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Building an online scholarly community

As part of the Department of Library and Information Science’s #citylis International Seminar, Drs Peter Wilkins and Brenna Clarke Gray of Douglas College (British Columbia, Canada) will lead on the topic titled “Online Spaces & the Alt-Academic: How to Build Your Own Scholarly Community” on November 10th.
by John Stevenson (Senior Communications Officer)

Brenna and Peter

As part of the Department of Library and Information Science’s #citylis International Seminar, Drs Peter Wilkins and Brenna Clarke Gray of Douglas College (British Columbia, Canada) are the featured speakers leading on the topic titled, “Online Spaces & the Alt-Academic: How to Build Your Own Scholarly Community”.

The seminar takes place at 5:30pm on 10th November in Room C304 (Tait Building).

More and more people studying and planning for academic careers, especially in the humanities, are finding themselves on the alt-academic track, working in positions without the explicit expectation (or time allowed) for disciplinary research.

Spaces to network and find support

Whether these are teaching-forward or research liaison positions, in the university or non-profit or private sector, these jobs are distanced from the traditional disciplinary research supports of the tenure-track. However, the increasing numbers of PhDs in non-traditional positions has resulted in a commensurate rise in the desire to build communities of research and practice in accessible online spaces.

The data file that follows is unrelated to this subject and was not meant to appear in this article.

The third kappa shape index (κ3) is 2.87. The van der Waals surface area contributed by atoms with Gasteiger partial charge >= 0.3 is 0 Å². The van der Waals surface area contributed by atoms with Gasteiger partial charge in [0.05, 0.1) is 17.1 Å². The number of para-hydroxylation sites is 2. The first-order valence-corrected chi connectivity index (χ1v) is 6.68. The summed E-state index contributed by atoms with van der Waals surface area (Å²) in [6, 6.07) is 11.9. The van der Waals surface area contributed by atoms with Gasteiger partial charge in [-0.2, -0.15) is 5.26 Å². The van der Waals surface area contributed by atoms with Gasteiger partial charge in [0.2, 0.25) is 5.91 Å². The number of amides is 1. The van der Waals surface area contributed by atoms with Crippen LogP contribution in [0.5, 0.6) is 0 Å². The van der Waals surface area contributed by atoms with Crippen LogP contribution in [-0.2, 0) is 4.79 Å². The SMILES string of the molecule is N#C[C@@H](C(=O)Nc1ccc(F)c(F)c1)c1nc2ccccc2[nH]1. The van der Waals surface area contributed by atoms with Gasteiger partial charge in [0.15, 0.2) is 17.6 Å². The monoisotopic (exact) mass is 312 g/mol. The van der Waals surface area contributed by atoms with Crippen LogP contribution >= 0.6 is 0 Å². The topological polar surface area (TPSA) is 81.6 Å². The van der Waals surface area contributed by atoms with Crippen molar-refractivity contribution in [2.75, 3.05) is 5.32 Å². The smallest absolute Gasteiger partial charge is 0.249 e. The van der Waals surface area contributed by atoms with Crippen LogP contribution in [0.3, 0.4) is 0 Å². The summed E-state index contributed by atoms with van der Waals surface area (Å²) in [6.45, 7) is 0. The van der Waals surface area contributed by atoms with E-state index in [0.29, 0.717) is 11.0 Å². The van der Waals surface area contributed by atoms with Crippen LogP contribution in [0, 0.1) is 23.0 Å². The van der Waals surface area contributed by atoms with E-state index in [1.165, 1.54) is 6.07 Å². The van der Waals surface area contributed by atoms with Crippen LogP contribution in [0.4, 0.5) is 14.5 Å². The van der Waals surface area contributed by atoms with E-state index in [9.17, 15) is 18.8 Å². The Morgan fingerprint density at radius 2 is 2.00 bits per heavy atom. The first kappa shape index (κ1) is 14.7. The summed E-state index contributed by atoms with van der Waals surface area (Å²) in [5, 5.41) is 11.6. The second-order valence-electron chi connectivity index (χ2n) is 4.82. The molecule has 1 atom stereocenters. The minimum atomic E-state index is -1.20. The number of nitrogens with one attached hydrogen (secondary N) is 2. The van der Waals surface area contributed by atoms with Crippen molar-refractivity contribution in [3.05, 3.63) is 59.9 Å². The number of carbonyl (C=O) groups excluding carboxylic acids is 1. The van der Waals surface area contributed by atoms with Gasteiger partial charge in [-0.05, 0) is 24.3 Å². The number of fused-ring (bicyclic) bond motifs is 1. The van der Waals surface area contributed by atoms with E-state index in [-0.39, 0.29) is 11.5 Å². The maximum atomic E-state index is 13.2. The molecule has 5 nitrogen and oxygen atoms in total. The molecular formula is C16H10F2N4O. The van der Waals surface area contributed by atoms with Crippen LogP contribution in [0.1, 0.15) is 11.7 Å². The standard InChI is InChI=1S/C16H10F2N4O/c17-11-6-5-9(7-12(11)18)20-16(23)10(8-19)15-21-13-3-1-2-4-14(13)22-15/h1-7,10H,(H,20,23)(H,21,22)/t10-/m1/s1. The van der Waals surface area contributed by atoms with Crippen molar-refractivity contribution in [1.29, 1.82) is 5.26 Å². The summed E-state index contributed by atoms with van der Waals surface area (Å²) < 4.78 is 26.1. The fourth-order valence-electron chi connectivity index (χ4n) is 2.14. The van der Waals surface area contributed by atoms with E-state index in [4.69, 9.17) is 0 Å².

Drs. Peter Wilkins and Brenna Clarke Gray will talk about the value and importance of the online scholarly community in their research practice, reflecting on scholarly and popular blogging, open access journals, and Twitter’s hashtag communities as spaces to network and find support.

Peter Wilkins holds a PhD in American Literature and Critical Theory. He is the faculty research liaison for the Training Group at Douglas College on secondment from the English department where he has taught since 1996. Recent publications include essays on Scott Pilgrim and graphic adaptations of Moby-Dick. He is a founding editor of Graphixia, a Conversation about Comics and a deputy editor of The Comics Grid: Journal of Comics Scholarship.

Brenna Clarke Gray holds a PhD in Canadian Literature and teaches at Douglas College, where she also serves as Associate of Arts Coordinator. Recent publications include work on Scott Pilgrim, Alpha Flight, and the history of Canadian comic books.

To register for this free event please visit this weblink.

Definition
Critical Theory

Critical Theory is a social theory oriented toward critiquing and changing society as a whole, in contrast to traditional theory oriented only to understanding or explaining it. Critical theories aim to dig beneath the surface of social life and uncover the assumptions that keep us from a full and true understanding of how the world works. It was developed by a group of sociologists at the University of Frankfurt in Germany who referred to themselves as The Frankfurt School.

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